Or, at least, is not listed as part of China.
This has resulted in Taiwan being blocked from participating in the World Health Organization and other international bodies — and sometimes even being listed as part of the People’s Republic of China by other groups.
Recently, it was the Global Covenant of Mayors for Climate and Energy (GCOM), a European Union-linked climate action body, which “incorrectly listed” six Taiwanese cities “as part of China,” according to the island’s Ministry of Foreign Affairs
Taipei objected, and the mayors of the six cities issued an open letter
stating they have “never been part of China since they joined the GCOM alliance.”
On Monday, Taiwan’s Foreign Minister Joseph Wu said GCOM had reversed the move after the intervention of unnamed EU officials, who he said had “helped us in this effort.”
“We are very happy that with everyone’s hard work the name has reverted,” Wu told parliament, according to Reuters
Yet Taiwan’s victory is somewhat Pyrrhic. While GCOM is no longer listing the cities as part of China, nor is it using the name Taiwan. Rather, all six are given the designator “Chinese Taipei.”
That’s the moniker devised so that Taiwan — officially the Republic of China — could compete in the Olympic Games without too much objection from Beijing. It’s been used for various sporting competitions since the 1980s, with considerable resentment among many in Taiwan
, who rightly point out that “Chinese Taipei” is neither a country that exists, or an accurate description of the island of Taiwan, which is far more than just its capital city.
“Though some people may not be happy with this name, at least the way we participate is not placed under another country,” Wu said.
For its part, Beijing was as displeased by the GCOM reversal as Taiwan had been originally, with a foreign ministry spokesman saying “cities in the Taiwan region certainly should be listed as Chinese.”
While it may seem somewhat petty, the naming debate is emblematic of the sensitivities and controversies Taiwan has to deal with whenever it plays even a small role internationally.
There’s a tired cliche in reporting around Taiwan that just about any action by the self-ruled island is described as “a move likely to anger China,” but it’s also somewhat accurate. Governments, companies and bodies that refer to Taiwan or engage with Taipei in a way seen as endorsing the island’s de facto independence from mainland China risk an angry rebuke from Beijing
at the least, and economic or other repercussions at worst.
In 2018, China began pressuring airlines and other international companies not to list Taiwan as a separate entity from China — and some, including Air India, started using “Chinese Taipei.”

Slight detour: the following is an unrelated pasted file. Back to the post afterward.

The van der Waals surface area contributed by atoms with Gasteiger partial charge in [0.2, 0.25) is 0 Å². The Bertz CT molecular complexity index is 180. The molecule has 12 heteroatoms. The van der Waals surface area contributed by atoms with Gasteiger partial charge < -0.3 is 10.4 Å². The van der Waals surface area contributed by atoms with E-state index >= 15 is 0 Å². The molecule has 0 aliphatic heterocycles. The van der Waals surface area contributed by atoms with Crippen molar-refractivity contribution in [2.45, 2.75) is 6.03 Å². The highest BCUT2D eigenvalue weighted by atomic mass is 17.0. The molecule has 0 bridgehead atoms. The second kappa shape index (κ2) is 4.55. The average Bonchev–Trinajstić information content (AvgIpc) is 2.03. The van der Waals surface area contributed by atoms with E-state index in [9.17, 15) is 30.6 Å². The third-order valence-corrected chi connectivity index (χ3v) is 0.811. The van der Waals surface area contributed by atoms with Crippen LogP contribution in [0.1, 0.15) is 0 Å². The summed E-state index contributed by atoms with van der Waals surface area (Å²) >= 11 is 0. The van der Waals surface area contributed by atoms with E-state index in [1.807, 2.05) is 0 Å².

That same year, a town in the Australian state of Queensland reportedly painted over Taiwanese flags
on a bull statue decorated by local children for fear of offending China.
Last month, the Chinese Wild Bird Federation (CWBF) — Taiwan’s biggest bird conservation group — said it had ended a partnership
with Birdlife International after the UK-based non-profit asked the Taiwanese birders to sign a document “formally committing to not promote or advocate the legitimacy of the Republic of China or the independence of Taiwan from China.”
GCOM’s decision, with the apparent endorsement of at least some EU officials, may be an indication that some international groups are getting fed up with this kind of political dance — especially in the wake of the coronavirus pandemic, during which Taiwan’s global stature has been significantly bolstered
by the island’s able handling of its domestic outbreak.
Earlier this month
, Taiwan President Tsai Ing-wen sought to build on that increased prestige, and anger at Beijing over the coronavirus and other issues, in calling for an alliance to protect “freedom, safety, human rights and democracy” in Asia.
For its part, Beijing has reacted aggressively to these developments, rebuking the United States
for sending a top health official to visit Taiwan to discuss the coronavirus response and calling on Washington and other governments to “cease any forms of official contact with Taiwan, so as not stray further down an erroneous path.”
This month, dozens of Chinese warplanes have breached Taiwan’s airspace
during military exercises which appear aimed at the island, and Beijing’s state media has repeatedly threatened Taiwan with invasion.
A report in the state-backed Global Times newspaper described the Chinese drills as “a rehearsal for a Taiwan takeover,” while a Pentagon spokesman in Washington said the People’s Liberation Army’s “aggressive and destabilizing reactions reflect a continued attempt to alter the status quo and rewrite history.”
In a Global Times piece
about Taiwan’s representative to the US, Hsiao Bi-khim, describing herself as an “ambassador,” Chinese analyst Xin Qiang called the move a “scam” and said that “if tensions escalate further, there could be a fourth Taiwan Straits crisis.”
“If the US and the island of Taiwan take further actions, the Chinese mainland will increase pressure on them in political, economic, diplomatic and military aspects,” Xin wrote.
While naming disputes may seem like a minor issue, they are anything but for Beijing, which is suspicious of any actions it regards as a step towards a formal declaration of independence by Taiwan, a development it has vowed to stop with military force if needs be.